Ema sues firm over riverbed mining

THE Environmental Management Agency (Ema) has dragged a local mining firm, Quick Response One (Private) Limited, to the High Court seeking an order to bar it from conducting alluvial gold mining along Dohwe riverbed near Mberengwa, Midlands province

Ema wants the court to direct the company to suspend all mining operations along the riverbed, arguing that the activities were illegal.

In his founding affidavit, Ema director for the Environmental Protection Unit, Christopher Mushava, told the court that the agency had previously ordered the company to pay a $30 000 fine in an attempt to discourage it from conducting illegal mining at the site, but this had not discouraged the firm.

“The respondent was issued with an Environment Impact Assessment (EIA) certificate in May 2020 to carry out quarrying and sand abstraction for purposes of supplying material for a housing development project at Mberengwa Centre.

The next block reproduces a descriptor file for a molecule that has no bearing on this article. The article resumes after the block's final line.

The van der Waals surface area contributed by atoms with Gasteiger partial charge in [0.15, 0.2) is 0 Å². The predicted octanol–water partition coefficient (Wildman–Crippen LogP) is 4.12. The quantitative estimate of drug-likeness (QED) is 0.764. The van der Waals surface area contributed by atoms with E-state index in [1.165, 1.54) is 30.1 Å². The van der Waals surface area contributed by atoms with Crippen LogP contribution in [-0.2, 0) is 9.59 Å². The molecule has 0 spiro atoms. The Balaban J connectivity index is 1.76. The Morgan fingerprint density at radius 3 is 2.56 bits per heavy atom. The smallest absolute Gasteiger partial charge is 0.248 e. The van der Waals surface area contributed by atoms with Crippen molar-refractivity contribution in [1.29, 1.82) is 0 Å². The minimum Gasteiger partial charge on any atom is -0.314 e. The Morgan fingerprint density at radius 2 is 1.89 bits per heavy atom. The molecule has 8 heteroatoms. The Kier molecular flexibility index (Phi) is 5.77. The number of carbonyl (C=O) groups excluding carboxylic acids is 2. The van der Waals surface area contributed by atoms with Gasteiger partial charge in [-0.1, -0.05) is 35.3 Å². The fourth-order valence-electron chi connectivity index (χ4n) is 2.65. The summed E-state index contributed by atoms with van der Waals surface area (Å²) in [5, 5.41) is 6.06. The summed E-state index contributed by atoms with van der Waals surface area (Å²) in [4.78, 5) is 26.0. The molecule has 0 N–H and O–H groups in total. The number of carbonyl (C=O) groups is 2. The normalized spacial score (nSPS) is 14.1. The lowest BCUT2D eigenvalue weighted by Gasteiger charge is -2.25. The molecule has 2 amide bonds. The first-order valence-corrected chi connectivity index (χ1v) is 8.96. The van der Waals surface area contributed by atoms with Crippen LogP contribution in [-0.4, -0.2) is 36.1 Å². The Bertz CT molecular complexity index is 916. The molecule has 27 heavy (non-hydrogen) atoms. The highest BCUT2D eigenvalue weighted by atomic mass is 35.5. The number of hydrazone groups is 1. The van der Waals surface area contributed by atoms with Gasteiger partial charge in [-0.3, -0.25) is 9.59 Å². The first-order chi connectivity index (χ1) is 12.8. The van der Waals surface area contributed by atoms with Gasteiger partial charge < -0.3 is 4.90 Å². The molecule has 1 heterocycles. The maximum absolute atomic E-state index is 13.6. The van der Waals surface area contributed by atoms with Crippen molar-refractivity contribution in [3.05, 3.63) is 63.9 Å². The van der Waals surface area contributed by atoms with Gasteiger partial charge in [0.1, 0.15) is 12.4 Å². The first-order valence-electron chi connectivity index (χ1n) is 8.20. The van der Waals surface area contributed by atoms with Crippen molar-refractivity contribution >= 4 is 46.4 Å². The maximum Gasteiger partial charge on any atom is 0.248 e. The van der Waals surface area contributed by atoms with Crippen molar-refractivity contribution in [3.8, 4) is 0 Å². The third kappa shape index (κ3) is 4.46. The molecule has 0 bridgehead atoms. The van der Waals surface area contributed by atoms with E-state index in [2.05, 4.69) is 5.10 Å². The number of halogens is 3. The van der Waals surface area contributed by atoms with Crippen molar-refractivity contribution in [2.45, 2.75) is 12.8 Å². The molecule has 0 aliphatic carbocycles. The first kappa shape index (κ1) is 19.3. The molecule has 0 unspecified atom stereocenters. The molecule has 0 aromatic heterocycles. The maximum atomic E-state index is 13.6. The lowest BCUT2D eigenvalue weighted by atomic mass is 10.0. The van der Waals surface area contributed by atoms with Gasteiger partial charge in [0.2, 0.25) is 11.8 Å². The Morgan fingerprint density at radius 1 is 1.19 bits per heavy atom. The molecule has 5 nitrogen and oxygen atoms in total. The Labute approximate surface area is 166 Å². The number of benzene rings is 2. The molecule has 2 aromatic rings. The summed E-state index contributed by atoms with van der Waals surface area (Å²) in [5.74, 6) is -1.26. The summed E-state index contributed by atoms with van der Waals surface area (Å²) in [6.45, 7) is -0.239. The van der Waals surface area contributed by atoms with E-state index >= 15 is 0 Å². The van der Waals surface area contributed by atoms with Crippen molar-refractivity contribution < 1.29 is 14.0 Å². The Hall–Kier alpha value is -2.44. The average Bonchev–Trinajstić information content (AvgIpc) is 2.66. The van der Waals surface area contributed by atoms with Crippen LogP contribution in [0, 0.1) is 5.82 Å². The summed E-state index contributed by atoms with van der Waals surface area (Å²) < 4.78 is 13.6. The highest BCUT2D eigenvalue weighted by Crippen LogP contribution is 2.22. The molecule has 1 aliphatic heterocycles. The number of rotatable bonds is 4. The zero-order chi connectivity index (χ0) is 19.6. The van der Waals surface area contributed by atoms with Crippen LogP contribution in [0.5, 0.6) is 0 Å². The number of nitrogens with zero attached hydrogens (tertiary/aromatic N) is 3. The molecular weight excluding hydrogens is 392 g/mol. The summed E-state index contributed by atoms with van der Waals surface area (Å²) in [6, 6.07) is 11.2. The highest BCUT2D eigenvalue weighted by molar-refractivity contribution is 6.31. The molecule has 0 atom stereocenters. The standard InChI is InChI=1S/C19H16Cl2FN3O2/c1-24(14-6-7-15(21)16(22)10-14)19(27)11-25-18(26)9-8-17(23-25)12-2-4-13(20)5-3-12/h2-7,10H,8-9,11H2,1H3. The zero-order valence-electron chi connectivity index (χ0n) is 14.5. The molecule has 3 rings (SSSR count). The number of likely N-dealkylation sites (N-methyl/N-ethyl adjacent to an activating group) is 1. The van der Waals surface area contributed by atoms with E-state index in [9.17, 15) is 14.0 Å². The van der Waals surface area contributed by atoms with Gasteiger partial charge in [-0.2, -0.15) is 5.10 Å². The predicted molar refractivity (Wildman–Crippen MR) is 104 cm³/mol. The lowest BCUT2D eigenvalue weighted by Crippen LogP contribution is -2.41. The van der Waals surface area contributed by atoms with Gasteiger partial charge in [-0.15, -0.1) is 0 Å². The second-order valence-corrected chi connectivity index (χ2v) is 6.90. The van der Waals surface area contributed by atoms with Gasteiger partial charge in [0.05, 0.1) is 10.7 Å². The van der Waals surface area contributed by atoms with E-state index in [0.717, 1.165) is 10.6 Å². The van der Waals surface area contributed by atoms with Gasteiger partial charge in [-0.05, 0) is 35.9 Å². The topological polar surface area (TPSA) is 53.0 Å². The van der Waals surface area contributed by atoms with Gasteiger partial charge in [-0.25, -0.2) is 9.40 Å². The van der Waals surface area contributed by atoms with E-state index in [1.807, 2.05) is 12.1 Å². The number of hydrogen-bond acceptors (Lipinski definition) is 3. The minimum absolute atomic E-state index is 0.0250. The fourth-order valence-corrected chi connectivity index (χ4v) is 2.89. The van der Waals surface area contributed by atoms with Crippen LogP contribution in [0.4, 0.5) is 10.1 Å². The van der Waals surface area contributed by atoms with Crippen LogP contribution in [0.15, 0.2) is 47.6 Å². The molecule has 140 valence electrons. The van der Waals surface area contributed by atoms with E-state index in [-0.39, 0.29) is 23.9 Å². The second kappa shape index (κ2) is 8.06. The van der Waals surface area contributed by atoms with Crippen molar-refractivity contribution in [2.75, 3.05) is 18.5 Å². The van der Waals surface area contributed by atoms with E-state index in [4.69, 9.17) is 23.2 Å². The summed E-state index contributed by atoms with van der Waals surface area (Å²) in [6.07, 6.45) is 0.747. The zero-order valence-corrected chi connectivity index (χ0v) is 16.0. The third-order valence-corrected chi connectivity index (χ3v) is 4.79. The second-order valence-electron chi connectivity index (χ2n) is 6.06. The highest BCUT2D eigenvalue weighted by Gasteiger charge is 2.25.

“An inspection that was carried out by the applicant … revealed the following: the respondent had set up a camp site 30 metres close to Dohwe River. About 1,5 hectares of land was cleared of vegetation in preparation for the campsite.

“Following this the respondent was issued a ticket worth $30 000 for unlawfully clearing the site … an order was also served … for the removal of rubble/soil material … that had fallen within 30 metres of the river,” Mushava said.

He, however, said Quick Response had ignored the ticket and Ema’s directive and went on to expand operations by installing a wash plant at the site.

Mushava wants an order barring the company from conducting the mining activities along the riverbed without an EIA certificate, arguing that this was in violation of the Environmental Management Act.

He further said that if the company was allowed to continue its mining activities along the riverbed it would cause insurmountable damage to the surrounding environment and the river system.